The Building Plan

The Baths of Caracalla consisted of a massive series of rooms that covered over 26 acres in the outskirts of the early 3rd Century AD Rome. The Baths took the shape of a traditional bath complex up until that point. It was rectangular and symmetrical, consisting of a central block flanked on both sides by a gymnastics area. The complex was set up in this main way:

Water Sources

    The water supply and drainage system for the Roman baths required planning and skill to ensure that the water moved freely through the numerous rooms. (Calculations reveal that the Baths used between 15-20,000 cubic meters of water daily.) The Baths of Caracalla were fed by a branch of the Aqua Marcia aqueduct, which brought spring water into Rome from the hills near Subiaco, Italy (90 km away). The water flowed into a large cistern, which was divided into 18 sections to be manageable to maintain. The cistern could hold 10,000 cubic meters of water. From the cistern, the water flowed by gravity through a series of pipes underneath the garden to the main building. 


    Once inside the main building, the water traveled through a series of pipes directly into the cold pools or into boilers over wood fires for the warm and hot baths. Outlets in the floor of the rooms carried the water to the drains, which took the waste water to the municipal drain. Both the distribution and drainage pipes were houses in large tunnels that were accessible to maintenance and inspection. There were also tunnels underneath which stored the vast amounts of timber needed to keep the fires going all day for the water and steam rooms.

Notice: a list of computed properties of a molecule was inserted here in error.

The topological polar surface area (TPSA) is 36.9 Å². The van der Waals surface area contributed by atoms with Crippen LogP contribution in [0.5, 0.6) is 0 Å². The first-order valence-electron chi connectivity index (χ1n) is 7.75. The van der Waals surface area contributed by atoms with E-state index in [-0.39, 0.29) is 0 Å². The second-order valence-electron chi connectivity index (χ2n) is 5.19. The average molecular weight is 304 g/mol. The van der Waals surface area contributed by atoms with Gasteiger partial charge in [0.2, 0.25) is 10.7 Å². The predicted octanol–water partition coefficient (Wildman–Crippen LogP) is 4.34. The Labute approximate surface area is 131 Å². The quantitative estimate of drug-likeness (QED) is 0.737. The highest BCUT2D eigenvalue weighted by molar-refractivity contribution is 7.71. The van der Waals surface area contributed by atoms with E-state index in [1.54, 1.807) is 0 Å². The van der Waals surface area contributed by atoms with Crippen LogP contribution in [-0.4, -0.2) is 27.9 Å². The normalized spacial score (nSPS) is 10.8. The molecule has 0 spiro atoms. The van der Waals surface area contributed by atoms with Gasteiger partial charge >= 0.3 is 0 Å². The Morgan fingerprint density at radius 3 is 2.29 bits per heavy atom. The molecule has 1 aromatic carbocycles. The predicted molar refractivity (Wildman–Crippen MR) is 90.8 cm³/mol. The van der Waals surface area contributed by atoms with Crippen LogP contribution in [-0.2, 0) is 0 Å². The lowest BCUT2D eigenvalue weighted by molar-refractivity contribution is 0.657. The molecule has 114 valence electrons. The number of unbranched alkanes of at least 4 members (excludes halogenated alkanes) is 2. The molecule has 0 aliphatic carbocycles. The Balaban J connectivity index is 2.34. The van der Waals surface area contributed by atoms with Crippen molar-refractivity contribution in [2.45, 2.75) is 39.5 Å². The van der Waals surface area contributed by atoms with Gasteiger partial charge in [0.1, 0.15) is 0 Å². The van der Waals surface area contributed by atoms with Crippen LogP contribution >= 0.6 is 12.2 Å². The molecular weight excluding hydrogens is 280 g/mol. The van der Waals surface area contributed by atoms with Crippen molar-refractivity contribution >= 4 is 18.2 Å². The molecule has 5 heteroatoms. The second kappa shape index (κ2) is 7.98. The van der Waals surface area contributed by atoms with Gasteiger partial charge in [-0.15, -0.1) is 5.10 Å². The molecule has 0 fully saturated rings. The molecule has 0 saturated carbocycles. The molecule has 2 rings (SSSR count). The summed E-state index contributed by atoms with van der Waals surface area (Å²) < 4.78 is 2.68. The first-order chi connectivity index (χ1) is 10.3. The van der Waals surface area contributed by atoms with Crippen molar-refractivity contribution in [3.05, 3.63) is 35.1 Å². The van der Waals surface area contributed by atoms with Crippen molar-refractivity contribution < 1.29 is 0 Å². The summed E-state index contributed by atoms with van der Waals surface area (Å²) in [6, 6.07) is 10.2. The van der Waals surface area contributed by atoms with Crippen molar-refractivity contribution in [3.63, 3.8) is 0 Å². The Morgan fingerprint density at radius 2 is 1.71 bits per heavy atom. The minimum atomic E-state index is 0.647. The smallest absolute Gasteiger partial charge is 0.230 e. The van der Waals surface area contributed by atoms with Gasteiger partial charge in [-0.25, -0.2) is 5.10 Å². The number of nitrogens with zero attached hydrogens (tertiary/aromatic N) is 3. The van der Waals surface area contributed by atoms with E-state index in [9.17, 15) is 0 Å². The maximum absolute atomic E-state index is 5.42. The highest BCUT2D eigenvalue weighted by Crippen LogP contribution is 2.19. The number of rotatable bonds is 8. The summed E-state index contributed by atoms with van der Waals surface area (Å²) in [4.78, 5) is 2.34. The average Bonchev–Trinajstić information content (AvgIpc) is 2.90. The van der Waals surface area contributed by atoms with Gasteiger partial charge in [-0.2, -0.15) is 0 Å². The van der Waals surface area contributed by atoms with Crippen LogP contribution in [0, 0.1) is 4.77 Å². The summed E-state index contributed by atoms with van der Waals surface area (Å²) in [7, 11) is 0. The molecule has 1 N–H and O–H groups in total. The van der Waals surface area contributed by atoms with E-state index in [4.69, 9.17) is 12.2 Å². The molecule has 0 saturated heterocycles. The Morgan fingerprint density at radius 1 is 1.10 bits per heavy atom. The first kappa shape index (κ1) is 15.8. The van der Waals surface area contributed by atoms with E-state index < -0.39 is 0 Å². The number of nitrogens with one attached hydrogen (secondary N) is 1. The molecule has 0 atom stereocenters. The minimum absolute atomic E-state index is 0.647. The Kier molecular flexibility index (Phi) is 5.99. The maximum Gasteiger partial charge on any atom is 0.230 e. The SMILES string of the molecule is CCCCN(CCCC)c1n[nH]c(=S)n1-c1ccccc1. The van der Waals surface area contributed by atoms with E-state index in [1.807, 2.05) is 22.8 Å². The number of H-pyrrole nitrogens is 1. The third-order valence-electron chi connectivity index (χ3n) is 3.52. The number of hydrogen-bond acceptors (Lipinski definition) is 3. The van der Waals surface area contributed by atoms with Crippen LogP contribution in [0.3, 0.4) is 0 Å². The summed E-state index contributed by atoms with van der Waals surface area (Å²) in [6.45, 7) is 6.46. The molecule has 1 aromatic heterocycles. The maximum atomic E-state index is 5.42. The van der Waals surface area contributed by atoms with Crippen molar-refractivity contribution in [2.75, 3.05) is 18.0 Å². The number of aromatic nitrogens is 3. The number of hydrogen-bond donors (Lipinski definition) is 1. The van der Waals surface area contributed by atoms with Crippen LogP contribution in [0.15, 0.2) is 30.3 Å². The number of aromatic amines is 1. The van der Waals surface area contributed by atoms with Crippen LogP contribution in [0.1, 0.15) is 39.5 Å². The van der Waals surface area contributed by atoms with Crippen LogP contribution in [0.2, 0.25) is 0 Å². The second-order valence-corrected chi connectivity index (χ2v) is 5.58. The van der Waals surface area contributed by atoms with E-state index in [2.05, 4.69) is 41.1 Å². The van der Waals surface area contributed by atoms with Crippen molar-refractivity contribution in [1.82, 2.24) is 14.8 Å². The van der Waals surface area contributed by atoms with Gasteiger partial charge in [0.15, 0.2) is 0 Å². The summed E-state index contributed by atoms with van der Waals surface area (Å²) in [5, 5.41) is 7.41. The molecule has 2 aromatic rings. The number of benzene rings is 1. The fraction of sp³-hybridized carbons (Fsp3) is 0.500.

Heating the Baths

    The heated rooms lay on the southwest side of the building and extend past the line of the buildings to increase the access to the sun's rays. However, the rooms were also heated by the hypocaust system, which worked because the floor was raised on small columns or stacks of tiles which allowed hot air from a wood fire to circulate underneath. The hot air was then piped into the walls to create a constant 100% humidity environment in the laconicum (hot, dry room) which also laid on the southwest side of the building and the caldarium. As if it wasn't hot and humid enough in Rome in the summer, it was even hotter in the Baths. 

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